Sales of plug-in cars in the U.K. soared 138.5% year-on-year to 20,922 units in the first nine months of the year.
Analysis of Society of Motor Manufacturers and Traders sales data by Go Ultra Low, the low-emissions-vehicle agency, finds the uptake of plug-in hybrids showed the biggest growth, vaulting 226.5% to 14,041 units.
Fueling the demand is a greater choice of models, the agency says, with more than 27 battery electric or plug-in hybrid cars now available in the U.K., ranging from high-performance sports cars to capable family haulers.
Go Ultra Low head Poppy Welch says the growth in plug-in car registrations is in line with expectations.
“This trend should continue over the course of this year as we know that motorists are keen to achieve maximum miles for the lowest cost, while minimizing emissions and environmental impact,” Welch says in a statement.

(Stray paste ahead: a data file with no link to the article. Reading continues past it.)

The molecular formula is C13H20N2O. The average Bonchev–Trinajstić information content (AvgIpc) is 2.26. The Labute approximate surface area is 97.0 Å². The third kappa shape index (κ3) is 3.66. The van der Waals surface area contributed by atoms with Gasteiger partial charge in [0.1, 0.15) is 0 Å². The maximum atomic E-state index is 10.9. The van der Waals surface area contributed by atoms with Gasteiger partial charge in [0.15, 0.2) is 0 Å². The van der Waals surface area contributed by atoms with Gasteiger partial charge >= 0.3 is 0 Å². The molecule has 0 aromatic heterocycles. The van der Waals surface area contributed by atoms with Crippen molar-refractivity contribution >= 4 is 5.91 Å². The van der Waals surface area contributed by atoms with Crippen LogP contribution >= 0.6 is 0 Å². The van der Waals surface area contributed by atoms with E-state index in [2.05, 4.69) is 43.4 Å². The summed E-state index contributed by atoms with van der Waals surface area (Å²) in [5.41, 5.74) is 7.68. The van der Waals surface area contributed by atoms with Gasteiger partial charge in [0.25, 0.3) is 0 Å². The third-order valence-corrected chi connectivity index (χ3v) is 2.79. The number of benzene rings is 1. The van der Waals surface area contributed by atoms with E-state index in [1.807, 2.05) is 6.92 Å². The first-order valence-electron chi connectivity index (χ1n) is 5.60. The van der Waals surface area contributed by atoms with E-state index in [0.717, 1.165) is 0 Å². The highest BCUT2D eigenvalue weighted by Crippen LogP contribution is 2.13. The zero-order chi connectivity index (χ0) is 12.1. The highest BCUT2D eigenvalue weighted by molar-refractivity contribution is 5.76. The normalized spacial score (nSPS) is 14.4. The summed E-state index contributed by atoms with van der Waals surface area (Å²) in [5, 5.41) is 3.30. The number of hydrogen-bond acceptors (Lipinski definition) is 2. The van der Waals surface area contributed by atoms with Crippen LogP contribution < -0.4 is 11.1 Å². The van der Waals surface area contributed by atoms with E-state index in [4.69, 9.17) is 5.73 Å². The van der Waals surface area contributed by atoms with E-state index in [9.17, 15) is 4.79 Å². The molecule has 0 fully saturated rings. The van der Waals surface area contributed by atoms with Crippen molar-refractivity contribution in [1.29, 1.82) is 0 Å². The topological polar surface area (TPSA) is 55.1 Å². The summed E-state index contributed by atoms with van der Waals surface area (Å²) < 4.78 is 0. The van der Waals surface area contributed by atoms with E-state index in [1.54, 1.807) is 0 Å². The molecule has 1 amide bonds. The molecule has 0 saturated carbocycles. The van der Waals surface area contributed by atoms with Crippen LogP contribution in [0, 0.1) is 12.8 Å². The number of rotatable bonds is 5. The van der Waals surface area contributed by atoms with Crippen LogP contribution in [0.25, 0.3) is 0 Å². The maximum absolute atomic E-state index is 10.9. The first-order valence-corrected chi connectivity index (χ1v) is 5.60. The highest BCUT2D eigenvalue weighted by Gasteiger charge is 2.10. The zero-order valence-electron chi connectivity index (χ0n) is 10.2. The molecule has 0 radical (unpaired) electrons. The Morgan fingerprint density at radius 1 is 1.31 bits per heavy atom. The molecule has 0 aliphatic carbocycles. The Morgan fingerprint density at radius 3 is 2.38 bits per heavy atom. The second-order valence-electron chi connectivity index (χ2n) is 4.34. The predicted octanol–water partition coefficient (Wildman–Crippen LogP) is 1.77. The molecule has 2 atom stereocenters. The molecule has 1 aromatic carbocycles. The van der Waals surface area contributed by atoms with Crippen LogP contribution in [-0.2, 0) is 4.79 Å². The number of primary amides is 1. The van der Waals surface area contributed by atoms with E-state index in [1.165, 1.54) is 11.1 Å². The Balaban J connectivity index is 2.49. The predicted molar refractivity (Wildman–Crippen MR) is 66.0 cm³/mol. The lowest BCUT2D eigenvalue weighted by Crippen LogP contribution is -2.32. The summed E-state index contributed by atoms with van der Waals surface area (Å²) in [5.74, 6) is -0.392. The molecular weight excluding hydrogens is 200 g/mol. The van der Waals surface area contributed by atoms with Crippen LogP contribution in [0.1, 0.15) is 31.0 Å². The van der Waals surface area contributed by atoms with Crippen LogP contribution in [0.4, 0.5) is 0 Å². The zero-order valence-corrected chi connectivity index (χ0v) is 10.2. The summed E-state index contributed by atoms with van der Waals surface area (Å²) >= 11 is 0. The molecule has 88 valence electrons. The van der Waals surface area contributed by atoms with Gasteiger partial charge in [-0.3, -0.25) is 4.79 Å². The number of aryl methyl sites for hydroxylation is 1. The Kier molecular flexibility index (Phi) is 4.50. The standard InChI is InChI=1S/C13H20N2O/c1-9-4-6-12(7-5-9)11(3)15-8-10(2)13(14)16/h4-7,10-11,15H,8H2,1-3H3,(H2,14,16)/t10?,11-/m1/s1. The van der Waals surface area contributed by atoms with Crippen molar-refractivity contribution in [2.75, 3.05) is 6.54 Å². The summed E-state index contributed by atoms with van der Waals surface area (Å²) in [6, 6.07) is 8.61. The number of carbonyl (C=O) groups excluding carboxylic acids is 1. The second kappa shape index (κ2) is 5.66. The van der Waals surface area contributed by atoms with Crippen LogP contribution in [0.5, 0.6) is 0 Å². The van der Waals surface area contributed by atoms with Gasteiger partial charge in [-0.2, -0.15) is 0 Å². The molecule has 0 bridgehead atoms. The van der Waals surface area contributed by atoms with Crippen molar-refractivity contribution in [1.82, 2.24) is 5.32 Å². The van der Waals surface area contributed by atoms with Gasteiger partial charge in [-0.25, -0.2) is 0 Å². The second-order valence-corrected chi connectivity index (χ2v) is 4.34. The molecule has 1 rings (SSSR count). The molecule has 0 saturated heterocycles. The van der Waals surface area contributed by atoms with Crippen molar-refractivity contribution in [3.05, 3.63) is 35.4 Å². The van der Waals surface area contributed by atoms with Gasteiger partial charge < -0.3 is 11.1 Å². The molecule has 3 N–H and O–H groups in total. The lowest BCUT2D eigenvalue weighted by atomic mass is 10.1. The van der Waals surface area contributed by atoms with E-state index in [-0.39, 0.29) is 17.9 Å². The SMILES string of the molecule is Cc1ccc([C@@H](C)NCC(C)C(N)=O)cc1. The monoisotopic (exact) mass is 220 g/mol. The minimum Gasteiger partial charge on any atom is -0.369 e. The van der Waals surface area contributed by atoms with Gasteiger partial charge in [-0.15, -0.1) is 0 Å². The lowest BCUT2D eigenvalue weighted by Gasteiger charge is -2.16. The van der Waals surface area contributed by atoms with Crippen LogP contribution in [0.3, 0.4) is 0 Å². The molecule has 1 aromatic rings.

The new statistics show Mitsubishi leading the low-emissions charge, delivering 9,303 Outlander plug-in hybrids in the first nine months of the year, up from 2,731 in like-2014.
Sales of Nissan’s all-electric Leaf totaled 4,285 units, up from 2,969, putting the model ahead of the BMW i3, with 1,564 units, up from 874.
The U.K. government predicts 5% of new car sales – about 100,000 units – will be ultra-low-emission by 2020.
Go Ultra Low is a partnership of Audi, BMW, Mitsubishi, Nissan, Renault, Toyota, Volkswagen, the U.K. government and the SMMT.
U.K. sales of ULEVs now account for slightly more than 1% of the market, up from 0.4% last year.